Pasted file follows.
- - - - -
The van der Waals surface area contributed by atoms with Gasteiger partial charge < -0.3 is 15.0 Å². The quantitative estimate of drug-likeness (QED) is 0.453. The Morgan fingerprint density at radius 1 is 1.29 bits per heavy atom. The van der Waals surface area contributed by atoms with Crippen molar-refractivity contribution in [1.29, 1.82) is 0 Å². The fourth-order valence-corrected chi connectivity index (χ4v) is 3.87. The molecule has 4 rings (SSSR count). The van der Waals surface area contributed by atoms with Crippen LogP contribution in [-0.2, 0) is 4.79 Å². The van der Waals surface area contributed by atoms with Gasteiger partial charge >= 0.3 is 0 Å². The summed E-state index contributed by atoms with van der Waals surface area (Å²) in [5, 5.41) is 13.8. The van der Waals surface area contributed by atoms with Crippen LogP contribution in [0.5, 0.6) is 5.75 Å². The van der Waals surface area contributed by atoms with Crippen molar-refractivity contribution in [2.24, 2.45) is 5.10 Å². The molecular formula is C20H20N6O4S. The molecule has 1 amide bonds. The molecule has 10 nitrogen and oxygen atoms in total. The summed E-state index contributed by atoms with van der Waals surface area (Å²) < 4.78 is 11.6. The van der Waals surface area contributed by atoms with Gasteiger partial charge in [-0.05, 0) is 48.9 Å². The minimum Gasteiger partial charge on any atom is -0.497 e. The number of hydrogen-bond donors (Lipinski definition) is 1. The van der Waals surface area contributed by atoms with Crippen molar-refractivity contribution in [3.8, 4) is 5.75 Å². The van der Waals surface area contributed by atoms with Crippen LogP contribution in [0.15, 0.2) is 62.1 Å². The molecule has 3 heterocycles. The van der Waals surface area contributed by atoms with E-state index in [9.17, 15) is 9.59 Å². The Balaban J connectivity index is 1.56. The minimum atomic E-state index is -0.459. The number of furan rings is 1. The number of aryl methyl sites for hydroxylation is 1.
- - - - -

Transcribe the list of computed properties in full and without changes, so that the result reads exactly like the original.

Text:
The van der Waals surface area contributed by atoms with Gasteiger partial charge < -0.3 is 15.0 Å². The quantitative estimate of drug-likeness (QED) is 0.453. The Morgan fingerprint density at radius 1 is 1.29 bits per heavy atom. The van der Waals surface area contributed by atoms with Crippen molar-refractivity contribution in [1.29, 1.82) is 0 Å². The fourth-order valence-corrected chi connectivity index (χ4v) is 3.87. The molecule has 4 rings (SSSR count). The van der Waals surface area contributed by atoms with Crippen LogP contribution in [-0.2, 0) is 4.79 Å². The van der Waals surface area contributed by atoms with Gasteiger partial charge >= 0.3 is 0 Å². The summed E-state index contributed by atoms with van der Waals surface area (Å²) in [5, 5.41) is 13.8. The van der Waals surface area contributed by atoms with Crippen LogP contribution in [0.5, 0.6) is 5.75 Å². The van der Waals surface area contributed by atoms with Crippen molar-refractivity contribution in [2.24, 2.45) is 5.10 Å². The molecular formula is C20H20N6O4S. The molecule has 1 amide bonds. The molecule has 10 nitrogen and oxygen atoms in total. The summed E-state index contributed by atoms with van der Waals surface area (Å²) < 4.78 is 11.6. The van der Waals surface area contributed by atoms with Gasteiger partial charge in [-0.05, 0) is 48.9 Å². The minimum Gasteiger partial charge on any atom is -0.497 e. The number of hydrogen-bond donors (Lipinski definition) is 1. The van der Waals surface area contributed by atoms with Crippen molar-refractivity contribution in [3.8, 4) is 5.75 Å². The van der Waals surface area contributed by atoms with Crippen LogP contribution in [0.15, 0.2) is 62.1 Å². The molecule has 3 heterocycles. The van der Waals surface area contributed by atoms with E-state index in [9.17, 15) is 9.59 Å². The Balaban J connectivity index is 1.56. The minimum atomic E-state index is -0.459. The number of furan rings is 1. The number of aryl methyl sites for hydroxylation is 1.